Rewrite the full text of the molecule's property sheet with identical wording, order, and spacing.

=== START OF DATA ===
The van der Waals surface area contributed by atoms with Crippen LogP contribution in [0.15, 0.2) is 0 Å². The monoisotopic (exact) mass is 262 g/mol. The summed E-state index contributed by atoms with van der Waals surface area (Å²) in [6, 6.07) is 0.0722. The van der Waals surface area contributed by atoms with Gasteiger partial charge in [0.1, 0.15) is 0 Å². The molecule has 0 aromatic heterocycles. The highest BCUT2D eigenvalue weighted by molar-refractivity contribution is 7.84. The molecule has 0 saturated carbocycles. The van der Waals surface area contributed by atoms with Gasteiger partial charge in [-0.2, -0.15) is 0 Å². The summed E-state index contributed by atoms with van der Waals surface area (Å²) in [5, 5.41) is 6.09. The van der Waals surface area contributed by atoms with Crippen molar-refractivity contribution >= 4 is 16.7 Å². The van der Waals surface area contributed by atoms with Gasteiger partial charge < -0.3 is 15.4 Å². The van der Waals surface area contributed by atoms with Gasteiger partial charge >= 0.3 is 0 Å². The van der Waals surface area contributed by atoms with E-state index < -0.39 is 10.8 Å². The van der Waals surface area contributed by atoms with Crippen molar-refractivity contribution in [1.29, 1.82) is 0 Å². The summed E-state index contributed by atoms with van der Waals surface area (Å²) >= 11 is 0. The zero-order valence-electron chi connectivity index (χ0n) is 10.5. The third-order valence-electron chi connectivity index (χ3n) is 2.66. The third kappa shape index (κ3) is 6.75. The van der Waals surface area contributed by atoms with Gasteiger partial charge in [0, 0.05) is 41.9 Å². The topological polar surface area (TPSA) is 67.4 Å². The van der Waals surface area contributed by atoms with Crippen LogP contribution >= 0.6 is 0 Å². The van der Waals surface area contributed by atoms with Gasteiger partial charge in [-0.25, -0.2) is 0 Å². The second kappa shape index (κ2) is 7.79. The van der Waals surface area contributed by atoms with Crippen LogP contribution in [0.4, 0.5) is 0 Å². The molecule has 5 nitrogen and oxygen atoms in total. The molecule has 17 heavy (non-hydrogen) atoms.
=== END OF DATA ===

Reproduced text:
The van der Waals surface area contributed by atoms with Crippen LogP contribution in [0.15, 0.2) is 0 Å². The monoisotopic (exact) mass is 262 g/mol. The summed E-state index contributed by atoms with van der Waals surface area (Å²) in [6, 6.07) is 0.0722. The van der Waals surface area contributed by atoms with Gasteiger partial charge in [0.1, 0.15) is 0 Å². The molecule has 0 aromatic heterocycles. The highest BCUT2D eigenvalue weighted by molar-refractivity contribution is 7.84. The molecule has 0 saturated carbocycles. The van der Waals surface area contributed by atoms with Gasteiger partial charge in [-0.2, -0.15) is 0 Å². The summed E-state index contributed by atoms with van der Waals surface area (Å²) in [5, 5.41) is 6.09. The van der Waals surface area contributed by atoms with Crippen molar-refractivity contribution >= 4 is 16.7 Å². The van der Waals surface area contributed by atoms with Gasteiger partial charge < -0.3 is 15.4 Å². The van der Waals surface area contributed by atoms with Gasteiger partial charge >= 0.3 is 0 Å². The van der Waals surface area contributed by atoms with E-state index < -0.39 is 10.8 Å². The van der Waals surface area contributed by atoms with Crippen molar-refractivity contribution in [1.29, 1.82) is 0 Å². The summed E-state index contributed by atoms with van der Waals surface area (Å²) >= 11 is 0. The zero-order valence-electron chi connectivity index (χ0n) is 10.5. The third-order valence-electron chi connectivity index (χ3n) is 2.66. The third kappa shape index (κ3) is 6.75. The van der Waals surface area contributed by atoms with Gasteiger partial charge in [0, 0.05) is 41.9 Å². The topological polar surface area (TPSA) is 67.4 Å². The van der Waals surface area contributed by atoms with Crippen LogP contribution >= 0.6 is 0 Å². The van der Waals surface area contributed by atoms with Gasteiger partial charge in [-0.25, -0.2) is 0 Å². The second kappa shape index (κ2) is 7.79. The van der Waals surface area contributed by atoms with Crippen LogP contribution in [0.4, 0.5) is 0 Å². The molecule has 5 nitrogen and oxygen atoms in total. The molecule has 17 heavy (non-hydrogen) atoms.